Recent research has shown that runners suffering from patellofemoral pain syndrome (the single most common running injury) and iliotibial band friction syndrome are significantly more likely to exhibit dysfunction in the hip stabilizers of the injured leg than are non-injured runners. Consequently, physical therapists in the know are increasingly prescribing exercises to strengthen the hip stabilizers, such as side lying leg raises, to help runners prevent the recurrence of such injuries.
Another technique that some physical therapists are now using to achieve the same objective is gait retraining. In runners with weak hip stabilizers, there is a tendency for the thigh to rotate inward during ground contact as a maladaptive way to maintain a degree of stability. Irene Davis, Ph.D., who heads the University of Delaware Running Injury Clinic, teach runners to actively contract their hip stabilizers from the moment preceding footstrike through the end of ground contact phase to prevent lateral tilting of the pelvis and internal rotation of the thigh.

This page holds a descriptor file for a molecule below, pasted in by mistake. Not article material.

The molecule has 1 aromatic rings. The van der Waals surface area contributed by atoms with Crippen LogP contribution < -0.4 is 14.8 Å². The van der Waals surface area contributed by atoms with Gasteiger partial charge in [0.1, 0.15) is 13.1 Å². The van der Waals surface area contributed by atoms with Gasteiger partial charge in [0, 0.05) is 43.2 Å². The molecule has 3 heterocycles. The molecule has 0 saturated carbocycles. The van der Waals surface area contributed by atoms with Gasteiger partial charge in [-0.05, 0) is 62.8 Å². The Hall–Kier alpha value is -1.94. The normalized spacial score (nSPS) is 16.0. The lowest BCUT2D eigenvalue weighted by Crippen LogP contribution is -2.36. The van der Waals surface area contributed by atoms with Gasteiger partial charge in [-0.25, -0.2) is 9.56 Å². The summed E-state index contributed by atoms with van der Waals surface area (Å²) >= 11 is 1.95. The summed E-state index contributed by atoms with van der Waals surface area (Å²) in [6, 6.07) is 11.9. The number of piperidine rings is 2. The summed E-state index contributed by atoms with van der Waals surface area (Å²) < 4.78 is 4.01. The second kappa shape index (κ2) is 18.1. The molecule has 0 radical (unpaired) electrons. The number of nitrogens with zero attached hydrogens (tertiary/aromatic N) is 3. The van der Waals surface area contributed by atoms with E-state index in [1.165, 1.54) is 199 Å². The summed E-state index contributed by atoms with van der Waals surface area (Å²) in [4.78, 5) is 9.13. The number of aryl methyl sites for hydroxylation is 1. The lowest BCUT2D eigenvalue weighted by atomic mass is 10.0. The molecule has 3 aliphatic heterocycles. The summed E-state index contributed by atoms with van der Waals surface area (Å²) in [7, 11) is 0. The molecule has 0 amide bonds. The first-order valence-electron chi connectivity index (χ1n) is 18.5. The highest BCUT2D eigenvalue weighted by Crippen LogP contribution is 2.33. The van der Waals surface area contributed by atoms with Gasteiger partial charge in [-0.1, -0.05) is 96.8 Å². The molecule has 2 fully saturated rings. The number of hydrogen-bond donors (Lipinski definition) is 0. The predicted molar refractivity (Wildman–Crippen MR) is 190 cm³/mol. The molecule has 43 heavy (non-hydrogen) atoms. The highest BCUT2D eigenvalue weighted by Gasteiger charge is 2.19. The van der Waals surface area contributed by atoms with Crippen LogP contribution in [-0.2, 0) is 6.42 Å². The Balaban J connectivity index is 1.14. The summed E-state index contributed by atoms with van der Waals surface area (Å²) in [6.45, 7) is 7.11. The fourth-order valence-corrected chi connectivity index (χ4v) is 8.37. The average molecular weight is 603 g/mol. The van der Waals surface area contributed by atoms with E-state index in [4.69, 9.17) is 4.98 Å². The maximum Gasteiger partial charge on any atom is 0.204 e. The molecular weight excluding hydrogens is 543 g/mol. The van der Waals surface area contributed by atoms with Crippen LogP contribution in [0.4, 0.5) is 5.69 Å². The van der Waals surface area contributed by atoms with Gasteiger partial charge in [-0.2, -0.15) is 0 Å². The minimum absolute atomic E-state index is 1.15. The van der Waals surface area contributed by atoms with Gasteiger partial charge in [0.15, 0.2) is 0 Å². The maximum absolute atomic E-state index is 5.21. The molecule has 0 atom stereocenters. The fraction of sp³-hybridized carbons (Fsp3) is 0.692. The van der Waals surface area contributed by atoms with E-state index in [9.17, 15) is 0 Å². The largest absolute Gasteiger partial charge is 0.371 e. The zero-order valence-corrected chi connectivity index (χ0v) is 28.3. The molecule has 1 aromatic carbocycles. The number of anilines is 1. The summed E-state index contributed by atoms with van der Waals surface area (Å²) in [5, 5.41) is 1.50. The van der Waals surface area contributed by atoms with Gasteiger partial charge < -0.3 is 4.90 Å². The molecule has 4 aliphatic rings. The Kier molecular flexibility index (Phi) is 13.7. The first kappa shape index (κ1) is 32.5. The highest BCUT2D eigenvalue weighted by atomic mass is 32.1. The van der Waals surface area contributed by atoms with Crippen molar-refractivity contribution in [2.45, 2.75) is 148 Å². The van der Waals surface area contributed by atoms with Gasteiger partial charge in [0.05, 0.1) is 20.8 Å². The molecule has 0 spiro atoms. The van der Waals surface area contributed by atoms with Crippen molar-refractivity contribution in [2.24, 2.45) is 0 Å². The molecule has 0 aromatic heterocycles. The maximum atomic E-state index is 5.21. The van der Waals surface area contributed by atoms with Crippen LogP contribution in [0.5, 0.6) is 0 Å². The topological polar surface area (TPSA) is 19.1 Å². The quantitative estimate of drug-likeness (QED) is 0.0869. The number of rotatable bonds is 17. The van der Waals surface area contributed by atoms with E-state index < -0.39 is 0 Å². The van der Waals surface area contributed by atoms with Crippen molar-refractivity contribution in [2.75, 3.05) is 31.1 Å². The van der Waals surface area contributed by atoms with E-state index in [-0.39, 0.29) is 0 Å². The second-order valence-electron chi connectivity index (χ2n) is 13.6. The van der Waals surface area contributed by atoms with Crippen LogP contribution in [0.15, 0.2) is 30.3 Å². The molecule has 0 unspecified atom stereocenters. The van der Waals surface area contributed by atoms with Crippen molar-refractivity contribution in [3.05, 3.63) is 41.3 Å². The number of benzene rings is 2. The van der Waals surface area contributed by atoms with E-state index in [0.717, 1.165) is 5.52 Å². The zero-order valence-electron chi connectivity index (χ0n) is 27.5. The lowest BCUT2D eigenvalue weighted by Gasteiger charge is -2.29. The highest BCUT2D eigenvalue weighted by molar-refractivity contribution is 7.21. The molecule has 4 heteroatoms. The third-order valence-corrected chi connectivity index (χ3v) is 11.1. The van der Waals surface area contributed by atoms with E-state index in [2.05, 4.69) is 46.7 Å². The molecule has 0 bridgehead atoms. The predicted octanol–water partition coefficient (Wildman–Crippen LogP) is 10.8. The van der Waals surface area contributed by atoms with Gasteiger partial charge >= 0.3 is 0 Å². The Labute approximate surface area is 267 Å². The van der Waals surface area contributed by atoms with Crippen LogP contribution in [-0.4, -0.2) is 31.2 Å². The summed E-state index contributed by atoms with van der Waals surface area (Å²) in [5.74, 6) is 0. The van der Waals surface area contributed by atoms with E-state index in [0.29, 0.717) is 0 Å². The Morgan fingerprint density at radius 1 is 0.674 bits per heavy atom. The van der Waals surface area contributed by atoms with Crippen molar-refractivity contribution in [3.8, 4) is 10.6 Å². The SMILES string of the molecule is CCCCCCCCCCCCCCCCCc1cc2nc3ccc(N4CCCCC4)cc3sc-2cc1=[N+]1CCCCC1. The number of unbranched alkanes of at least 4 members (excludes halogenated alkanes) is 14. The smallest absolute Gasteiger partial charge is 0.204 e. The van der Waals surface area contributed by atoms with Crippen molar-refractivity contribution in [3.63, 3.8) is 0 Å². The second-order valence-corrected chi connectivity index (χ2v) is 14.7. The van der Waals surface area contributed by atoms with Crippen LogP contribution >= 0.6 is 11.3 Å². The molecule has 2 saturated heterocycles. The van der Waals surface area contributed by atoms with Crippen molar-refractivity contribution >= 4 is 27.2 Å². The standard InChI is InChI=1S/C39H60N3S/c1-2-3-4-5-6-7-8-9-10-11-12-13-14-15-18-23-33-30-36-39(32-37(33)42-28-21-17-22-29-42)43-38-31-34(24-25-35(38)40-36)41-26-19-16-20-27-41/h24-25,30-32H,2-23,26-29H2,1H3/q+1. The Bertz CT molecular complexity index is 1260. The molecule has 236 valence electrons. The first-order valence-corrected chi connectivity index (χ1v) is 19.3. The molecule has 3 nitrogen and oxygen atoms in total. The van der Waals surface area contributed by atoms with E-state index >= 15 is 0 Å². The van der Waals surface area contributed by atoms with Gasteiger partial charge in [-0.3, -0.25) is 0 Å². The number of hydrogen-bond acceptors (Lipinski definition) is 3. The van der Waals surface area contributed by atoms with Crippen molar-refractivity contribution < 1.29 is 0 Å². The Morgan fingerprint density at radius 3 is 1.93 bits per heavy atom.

Slideboards Target The Hip Stabilizing Muscles
In addition to corrective strengthening exercises and gait retraining, there’s a third way to improve the function of the hip stabilizers that I stumbled upon in my efforts to overcome a nagging case of patellofemoral pain syndrome: the slideboard. A slideboard is a long, rectangular plastic exercising surface upon which a person slides back and forth between bumpers positioned at either end while wearing special fabric booties, thus simulating a skating motion.
Slideboards are indeed used most commonly by speedskaters and hockey players. I bought one after reading the research about the connection between hip stabilizer weakness and running injuries that I just described and scouting around for a good form of exercise to strengthen these muscles, which the slideboard most certainly is.
There are various uses for the slideboard, but I’ve focused on two. I’ve used my slideboard for both hip stabilizer strengthening and aerobic cross-training by performing 20-minute, moderate-intensity sessions on it five evenings per week. The results have been good. I’ve been almost completely injury-free since I began using it a year ago and I set a 10K personal best a few months ago at the age of 36.
Although the slideboard can be used for cross-training, I would recommend you use it primarily as a way to strengthen your hip stabilizing muscles. Most slideboards have adjustable bumpers that may be set at various widths. The farther apart you set them, the more force you have to exert to slide from one to the other, and the greater the strengthening effect you’ll get. Slideboards also come in various sizes (eight-foot and ten-foot lengths being the most common); naturally, the longer ones allow you to slide farther and are therefore better suited to strengthening objectives.